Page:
Three examples from October undermining the public good.
As it became clear that Hillary Clinton was gaining ground on Obama, especially in the last week, his usually flawless campaign made several blunders. Here, in order of importance, are ten reasons why Obama slipped.
1. NAFTA Flap
When Obama’s leading economic adviser, Austan Goolsbee, met with a Canadian official and allegedly told him that Obama’s stated views on NAFTA during the campaign amounted to “political posturing,” this was a huge blunder. It undercut Obama’s attack on Clinton for NAFTA, where she was vulnerable, especially in Ohio. It raised serious issues about Obama’s credibility with the American public, which is just getting to know him. (Especially since Obama first denied that the comment was ever made.) And the NAFTA flap called into question his leadership abilities. As I’ve been saying for days, and as Paul Begala said Tuesday night on CNN, as soon as this story surfaced, Obama should have said that Goolsbee was not speaking for the campaign and should have given Goolsbee the heave-ho. Instead, the Goolsbee comment keeps stinging him.
It certainly didn’t help the Obama campaign that Tony Rezko’s trial began on Monday. The Rezko story has been lying around like a pulled hand grenade next to Obama’s headquarters for months now. Rezko is the Chicago wheeler-dealer who stands accused of money laundering and extorting bribes. He’s a longtime friend, funder, and supporter of Obama’s. And he helped Obama buy his house in Chicago. The Rezko ties, which the media finally began digging into, cast a shadow not only on Obama’s judgment but on his claim to want to clean up government.
3. A Blunder in the Last Debate
The Clinton camp wisely picked up on an Obama error in the Cleveland debate. Clinton had criticized him for never holding an oversight hearing on NATO’s role in Pakistan, even though he chairs a subcommittee on the Senate Foreign Relations Committee that deals with NATO. All Obama could say to that was, “I became chairman of this committee at the beginning of this campaign, at the beginning of 2007. So it is true that we haven’t had oversight hearings on Afghanistan.” He all but admitted he shirked his duties to run for President! Clinton used this footage of Obama’s answer in an effective ad against him in the final week.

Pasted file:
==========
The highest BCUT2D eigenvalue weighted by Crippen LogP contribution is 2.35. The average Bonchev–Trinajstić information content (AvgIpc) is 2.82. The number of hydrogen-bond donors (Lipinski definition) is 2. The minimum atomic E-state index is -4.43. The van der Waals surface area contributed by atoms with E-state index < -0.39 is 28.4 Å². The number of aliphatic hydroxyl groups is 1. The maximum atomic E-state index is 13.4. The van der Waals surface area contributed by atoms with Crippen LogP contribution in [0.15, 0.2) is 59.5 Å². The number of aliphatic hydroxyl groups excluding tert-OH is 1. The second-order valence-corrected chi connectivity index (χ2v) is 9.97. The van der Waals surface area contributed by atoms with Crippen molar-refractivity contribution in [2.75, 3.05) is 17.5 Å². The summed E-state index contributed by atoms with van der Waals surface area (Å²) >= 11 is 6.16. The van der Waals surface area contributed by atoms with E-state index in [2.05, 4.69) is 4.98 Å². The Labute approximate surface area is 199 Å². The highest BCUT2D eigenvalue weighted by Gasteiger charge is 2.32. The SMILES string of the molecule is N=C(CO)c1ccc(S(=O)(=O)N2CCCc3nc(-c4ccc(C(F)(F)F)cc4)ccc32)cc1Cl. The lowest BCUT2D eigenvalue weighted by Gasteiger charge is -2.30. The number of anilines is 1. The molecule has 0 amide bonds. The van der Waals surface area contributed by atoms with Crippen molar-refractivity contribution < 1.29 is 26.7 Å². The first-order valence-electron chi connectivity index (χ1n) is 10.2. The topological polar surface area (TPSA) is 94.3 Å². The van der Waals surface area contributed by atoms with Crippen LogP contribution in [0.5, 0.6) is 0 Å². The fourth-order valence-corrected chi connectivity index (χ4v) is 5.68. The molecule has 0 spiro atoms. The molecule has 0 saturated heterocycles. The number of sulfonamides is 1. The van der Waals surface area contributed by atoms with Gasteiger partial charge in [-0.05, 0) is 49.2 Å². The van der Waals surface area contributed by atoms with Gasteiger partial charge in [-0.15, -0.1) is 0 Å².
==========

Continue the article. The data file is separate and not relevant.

4. The Red Phone Ad
Negative advertising often works. That’s why we see it so much. And the “red phone” ad, I’m betting, did a lot to sow doubts in voters’ minds. Clinton almost split the male vote in Ohio and Texas, which is a huge switch for her. This ad helped position her as the “tough” candidate.
5. No Effective Counterpunch to Clinton’s “Fighter” Image
In the last debate, and in her speeches in the final week, Clinton stressed that she was a fighter not only for herself but for people in need. This resonated with the public, who admire her if for no other reason than she’s taken a lot of hits but keeps coming out of her corner with her head high. And this image contrasts well with Obama in two ways: First, it suggests that he’s all talk and no action. And second, it hints that his cool, low-key demeanor may not be steely enough either to take on McCain or to represent the country.
6. A Weak Economic Message
With the economy sliding deeper and deeper downward, Obama needs to strengthen his economic message. Throughout the campaign, Clinton has been beating him on the urgent issue of home foreclosures (calling for a moratorium, and a freeze on interest rates). He’s been slow to respond.
7. Too much time in Ohio
In the two weeks after the Wisconsin primary, Obama spent an inordinate amount of time in Ohio when all he needed to do, as Bill Clinton himself recognized, was to win either Texas or Ohio. As it became clearer that Ohio was going to be the tougher nut, Obama should have concentrated more of his time in Texas.
8. An Improvident Trip to Rhode Island
For some ridiculous reason, Obama went to Rhode Island on Saturday to campaign. By all accounts, he was always going to lose Rhode Island. And he needed that day—just three days before the primaries—to round up more Texas voters.
9. Failure to Bring Bill Richardson and John Edwards on Board
On Sunday on “Face the Nation,” Governor Bill Richardson of New Mexico was one breath away from endorsing Barack Obama. Had Obama grabbed his endorsement (even in exchange for serious V.P. consideration, which Richardson was salivating about), Richardson could have done Obama a world of good with Latino voters in Texas. Similarly, Obama has been unable to seal the deal with John Edwards, who seemed such a natural fit with Obama during the debates. Obama needed to get Edwards’s endorsement for help among working class white voters. And it would have been of enormous help in Ohio.
10. SNL, Jon Stewart, Letterman
“Saturday Night Live” helped Clinton out two weeks in a row by showing the media as biased in favor of a hapless Obama. And Clinton made a conscious effort to inject some warmth into her personality by appearing on the show last Saturday, and by appearing on Jon Stewart Monday night. She also has done herself well by being cozy with David Letterman.